people’s experiences.
The support given to young people with additional support needs.
The positive impact of the dedicated staff on outcomes for young people.
We discussed with staff and the education authority how they might continue to improve the
school. This is what we agreed with them.
Improve arrangements for involving young people in monitoring their progress and
achievements more systematically to ensure they know how to improve their learning.
Continue to develop the curriculum in line with Curriculum for Excellence to ensure that
young people achieve the best they can.
Develop approaches to self-evaluation across the school to improve the consistency of the
quality of young people’s learning.
What happens at the end of the inspection?
We are satisfied with the overall quality of provision. With support from the local authority and
Education Scotland, the school will be able to make the necessary improvements. Our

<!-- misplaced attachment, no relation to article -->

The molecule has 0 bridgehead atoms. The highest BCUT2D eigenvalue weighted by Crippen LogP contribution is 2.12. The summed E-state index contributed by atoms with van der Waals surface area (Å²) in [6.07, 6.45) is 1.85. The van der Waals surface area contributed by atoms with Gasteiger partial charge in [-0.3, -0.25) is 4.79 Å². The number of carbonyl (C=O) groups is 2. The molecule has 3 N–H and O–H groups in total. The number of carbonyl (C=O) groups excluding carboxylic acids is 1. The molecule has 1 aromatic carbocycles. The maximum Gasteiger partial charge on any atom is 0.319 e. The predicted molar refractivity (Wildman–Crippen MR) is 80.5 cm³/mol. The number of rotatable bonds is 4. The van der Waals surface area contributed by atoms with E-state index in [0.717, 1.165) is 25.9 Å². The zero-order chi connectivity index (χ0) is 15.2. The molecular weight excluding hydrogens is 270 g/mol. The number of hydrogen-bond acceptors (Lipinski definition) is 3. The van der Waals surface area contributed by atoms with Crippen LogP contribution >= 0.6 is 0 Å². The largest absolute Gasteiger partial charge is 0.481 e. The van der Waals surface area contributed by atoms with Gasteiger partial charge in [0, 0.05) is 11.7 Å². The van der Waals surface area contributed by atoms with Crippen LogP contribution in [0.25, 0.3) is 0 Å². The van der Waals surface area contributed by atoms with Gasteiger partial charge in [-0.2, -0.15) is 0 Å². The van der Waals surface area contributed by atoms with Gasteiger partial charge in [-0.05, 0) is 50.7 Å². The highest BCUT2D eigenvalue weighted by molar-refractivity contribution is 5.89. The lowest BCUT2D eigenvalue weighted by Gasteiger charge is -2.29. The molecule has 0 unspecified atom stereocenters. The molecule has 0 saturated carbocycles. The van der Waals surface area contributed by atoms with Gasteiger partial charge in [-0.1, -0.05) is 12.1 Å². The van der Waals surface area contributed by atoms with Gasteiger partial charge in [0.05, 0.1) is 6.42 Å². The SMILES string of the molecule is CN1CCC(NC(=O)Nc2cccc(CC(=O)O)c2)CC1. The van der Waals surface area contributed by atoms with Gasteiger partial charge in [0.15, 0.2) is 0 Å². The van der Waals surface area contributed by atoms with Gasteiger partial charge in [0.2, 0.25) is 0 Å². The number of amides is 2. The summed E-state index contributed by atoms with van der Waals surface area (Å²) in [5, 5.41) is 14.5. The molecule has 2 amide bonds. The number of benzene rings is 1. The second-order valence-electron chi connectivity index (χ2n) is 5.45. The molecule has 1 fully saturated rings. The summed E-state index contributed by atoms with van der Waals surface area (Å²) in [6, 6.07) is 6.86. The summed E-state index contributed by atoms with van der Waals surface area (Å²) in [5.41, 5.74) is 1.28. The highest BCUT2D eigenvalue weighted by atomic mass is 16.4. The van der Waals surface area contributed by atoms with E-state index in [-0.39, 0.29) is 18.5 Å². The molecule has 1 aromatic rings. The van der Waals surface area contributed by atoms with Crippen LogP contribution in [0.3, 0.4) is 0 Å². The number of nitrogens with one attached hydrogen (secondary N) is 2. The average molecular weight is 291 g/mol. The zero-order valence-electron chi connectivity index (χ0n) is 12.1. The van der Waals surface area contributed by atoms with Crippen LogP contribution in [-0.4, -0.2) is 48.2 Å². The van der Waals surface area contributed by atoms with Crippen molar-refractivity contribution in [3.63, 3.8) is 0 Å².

District Inspector, along with the local authority, will discuss the most appropriate support in
order to build capacity for improvement and will maintain contact to monitor progress.
Parents will be informed by the local authority of the extent to which the school has improved.
Alistair Brown
HM Inspector
Additional inspection evidence, such as details of the quality indicator evaluations, for your
school can be found on the Education Scotland website at
Please contact us if you want to know how to get the report in a different format, for example,
in a translation. You can contact us at or write to us
at BMCT, Education Scotland, Denholm House, Almondvale Business Park, Almondvale
Way, Livingston EH54 6GA.
If you want to give us feedback or make a complaint about our work, please contact 01506
600200, or write to us at the above address or e-mail: